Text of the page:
I have been a part of some music theater works featuring cello arrangements that might not be too well known among cellists, but deserve attention. For instance, the only show in history with a string section composed entirely of 6 cellos (with 6 different parts):
Stephen Sondheim had heard Victoria De Los Angeles’ recording of Bachianas Brasileiras no 5 and wanted that sound for his show ‘Anyone Can Whistle,’ orchestrated by Don Walker. This is from a 1995 live performance at Carnegie Hall (20+ years ago!) with Angela Lansbury (the original star, as narrator), Scott Bakula, Madeline Kahn and Bernadette Peters.
Cellos: Clay Ruede, Frederick Zlotkin, Eugene Moye, Jean Leblanc, Scott Ballantyne, and Ellen Westerman.
In 1985, I played a show called Song and Dance, by Andrew Lloyd-Webber. The first act was a one woman show featuring Bernadette Peters (for which she won her first Toni Award), and the second act was the same story portrayed the first act, only told in dance by Peter Martens, then director of the New York City Ballet. This was set to a concerto for cello and ‘rock’ band based on the 24th Caprice of Paganini (originally penned for his brother, Julian). Features 3 cellos (hard to tell from this ancient hand held video). Oh, the wonders of the youtube…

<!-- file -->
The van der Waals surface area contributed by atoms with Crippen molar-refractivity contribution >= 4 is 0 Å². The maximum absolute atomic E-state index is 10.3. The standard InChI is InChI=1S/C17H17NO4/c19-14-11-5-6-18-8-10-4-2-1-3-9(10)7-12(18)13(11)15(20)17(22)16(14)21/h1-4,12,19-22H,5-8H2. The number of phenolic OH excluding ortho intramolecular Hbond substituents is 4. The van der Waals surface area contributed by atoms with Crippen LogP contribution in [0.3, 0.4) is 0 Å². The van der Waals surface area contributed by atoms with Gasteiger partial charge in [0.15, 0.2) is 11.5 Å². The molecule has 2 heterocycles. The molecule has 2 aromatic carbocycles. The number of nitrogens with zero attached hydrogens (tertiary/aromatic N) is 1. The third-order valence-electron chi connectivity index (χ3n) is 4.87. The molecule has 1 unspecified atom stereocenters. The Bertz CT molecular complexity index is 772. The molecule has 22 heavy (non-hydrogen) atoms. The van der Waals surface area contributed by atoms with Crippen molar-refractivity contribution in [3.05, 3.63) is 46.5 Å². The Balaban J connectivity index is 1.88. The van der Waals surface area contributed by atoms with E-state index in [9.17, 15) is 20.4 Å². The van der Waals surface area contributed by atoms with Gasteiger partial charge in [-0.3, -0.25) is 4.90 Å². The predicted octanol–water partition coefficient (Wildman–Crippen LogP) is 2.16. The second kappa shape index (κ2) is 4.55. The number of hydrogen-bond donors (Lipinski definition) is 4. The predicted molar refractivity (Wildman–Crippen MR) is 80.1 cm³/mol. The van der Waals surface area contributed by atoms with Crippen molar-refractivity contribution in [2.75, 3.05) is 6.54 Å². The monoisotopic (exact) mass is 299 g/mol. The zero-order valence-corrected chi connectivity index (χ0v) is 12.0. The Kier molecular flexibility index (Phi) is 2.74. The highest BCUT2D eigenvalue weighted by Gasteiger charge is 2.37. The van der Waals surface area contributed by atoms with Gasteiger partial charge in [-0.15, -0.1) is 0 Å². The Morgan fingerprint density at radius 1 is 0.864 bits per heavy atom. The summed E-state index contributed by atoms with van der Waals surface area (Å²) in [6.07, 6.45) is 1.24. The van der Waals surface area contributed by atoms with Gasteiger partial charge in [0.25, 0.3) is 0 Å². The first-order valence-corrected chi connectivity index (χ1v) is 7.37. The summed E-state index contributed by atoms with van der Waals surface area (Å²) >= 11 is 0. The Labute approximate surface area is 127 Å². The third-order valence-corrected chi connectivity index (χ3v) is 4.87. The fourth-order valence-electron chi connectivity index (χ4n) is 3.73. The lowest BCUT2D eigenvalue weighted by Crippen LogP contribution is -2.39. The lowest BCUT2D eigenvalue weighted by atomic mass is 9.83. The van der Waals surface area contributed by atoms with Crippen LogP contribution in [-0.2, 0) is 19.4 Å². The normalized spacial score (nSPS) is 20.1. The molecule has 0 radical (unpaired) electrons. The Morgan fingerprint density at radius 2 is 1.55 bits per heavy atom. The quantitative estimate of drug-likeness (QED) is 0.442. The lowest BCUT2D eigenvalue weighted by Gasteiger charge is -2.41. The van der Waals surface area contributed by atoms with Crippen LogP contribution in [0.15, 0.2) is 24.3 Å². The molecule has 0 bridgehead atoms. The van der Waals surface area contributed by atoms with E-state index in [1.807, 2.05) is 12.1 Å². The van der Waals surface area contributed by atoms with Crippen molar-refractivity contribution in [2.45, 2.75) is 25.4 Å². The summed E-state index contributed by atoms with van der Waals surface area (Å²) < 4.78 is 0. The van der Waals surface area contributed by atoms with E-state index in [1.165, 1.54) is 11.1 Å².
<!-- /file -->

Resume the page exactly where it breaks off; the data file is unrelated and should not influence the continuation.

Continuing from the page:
Cellos: Clay Ruede, Sara Sant’Ambrogio, and Zoe Hassman.
There aren’t any videos of the second act, but the Toni Awards broadcast that season put up a collage of the dance with an intro, on which I was joined by perennial ‘most valuable player’ recording cellists Jesse Levy and Richard Locker
Here is an excerpt from a performance of the second act
Then there is another Sondheim show, A Little Night Music that featured a male character who played the cello. This was re-conceived for Bernadette Peters’ Carnegie Hall Solo Debut as being sung by a woman who was being neglected by her cellist love interest (played by me on this occasion). This fact alone earned some laughs…
This topic brings to mind a couple of stories. The original production of the ‘King and I’ in 1951 had David Nadien, Joseph Silverstein, and Berl Senofsky in the violins (Silverstein was 19!), and cellists Shirley Trepel and Janos Starker ( Shirley was 1st!).
I worked with Nadien in the NYC studios quite a bit at one point (he was concertmaster for a time under Bernstein at the Philharmonic); his playing was always superb, and he had an elegant, dry wit. Broadus Erle once told me a story about when Nadien showed up at Curtis. In the violin class was Oscar Shumsky, Silverstein, Senofsky, Erle, etc, and it was a highly competitive environment. Apparently Senofsky wanted to put the young Nadien in his place and challenged him to a hot dog eating contest. Bear in mind, Nadien was a little guy, short and slender, and Senofsky was “big-boned.” They ate and ate until at one point Senofsky got sick and threw up. Nadien, in a manner that would define his humor for all time said of the remaining hot dog Senofsky still held, “are you gonna finish that?”